Whether the firm can be forced to build a backdoor into the iPhone for the FBI.
Apple’s effort would move the contentious policy debate between digital privacy rights and national security interests to Congress, where Apple — one of the world’s most respected technology companies — wields considerably more influence. Apple spent nearly $5 million lobbying Congress last year, mostly on tax and copyright issues. Key lawmakers have been openly divided about whether the government’s demands in the case go too far.
“The government is really seeking to push the courts to do what they haven’t been able to persuade Congress to do,” Boutrous said in an AP interview. “That’s to give it more broad, sweeping authority to help the Department of Justice hack into devices, to have a backdoor into devices, and the law simply does not provide that authority.”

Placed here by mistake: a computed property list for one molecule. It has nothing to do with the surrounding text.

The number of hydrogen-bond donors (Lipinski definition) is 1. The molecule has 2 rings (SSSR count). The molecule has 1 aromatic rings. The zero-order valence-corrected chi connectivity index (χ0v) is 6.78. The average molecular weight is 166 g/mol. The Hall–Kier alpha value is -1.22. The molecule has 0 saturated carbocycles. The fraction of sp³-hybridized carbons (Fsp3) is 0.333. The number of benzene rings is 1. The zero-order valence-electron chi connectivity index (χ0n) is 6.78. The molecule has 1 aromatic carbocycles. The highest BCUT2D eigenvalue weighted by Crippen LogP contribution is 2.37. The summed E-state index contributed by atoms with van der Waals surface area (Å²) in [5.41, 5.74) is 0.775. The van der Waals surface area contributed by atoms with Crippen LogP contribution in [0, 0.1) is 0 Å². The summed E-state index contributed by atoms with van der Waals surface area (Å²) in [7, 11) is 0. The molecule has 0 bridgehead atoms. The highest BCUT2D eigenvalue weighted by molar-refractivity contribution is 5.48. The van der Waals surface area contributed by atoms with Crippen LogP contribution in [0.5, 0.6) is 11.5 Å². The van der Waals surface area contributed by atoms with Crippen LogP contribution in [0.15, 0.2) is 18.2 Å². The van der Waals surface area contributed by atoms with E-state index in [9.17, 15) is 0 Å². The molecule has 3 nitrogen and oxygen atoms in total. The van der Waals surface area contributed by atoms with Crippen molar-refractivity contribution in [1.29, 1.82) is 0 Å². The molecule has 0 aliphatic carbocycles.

Michael Zweiback, the former chief of the cybercrimes section of the U.S. Attorney’s Office in Los Angeles, said it was highly unusual for the U.S. to ask Apple to give the FBI specialized software that would weaken the digital locks on the iPhone.
“There’s a significant legal question as to whether the  All Writs Act can be used to order a company to create something that may not presently exist,” Zweiback said. He said as a former prosecutor he was sympathetic to the government’s case, but he described Apple’s arguments as strong and said the issue has broad implications.
The U.S. has used the All Writs Act at least three times — most recently in 1980 — to compel a phone company to provide a list of dialed numbers, but in those cases the technology and tools already existed, said Jennifer Granick, an attorney and director of civil liberties and the Stanford Center for Internet and Society.
“This is a terrorism investigation that’s solved. We know who did it,” Granick said. “What happens so often is we do something that’s justified for terrorism, but it’s going to get used in regular, run-of-the-mill cases.” More.
Reality check: Always for the greater good, of course. People who don’t trust the government should be targets of surveillance in principle, right?
See also: Apple vs the FBI: The legal issues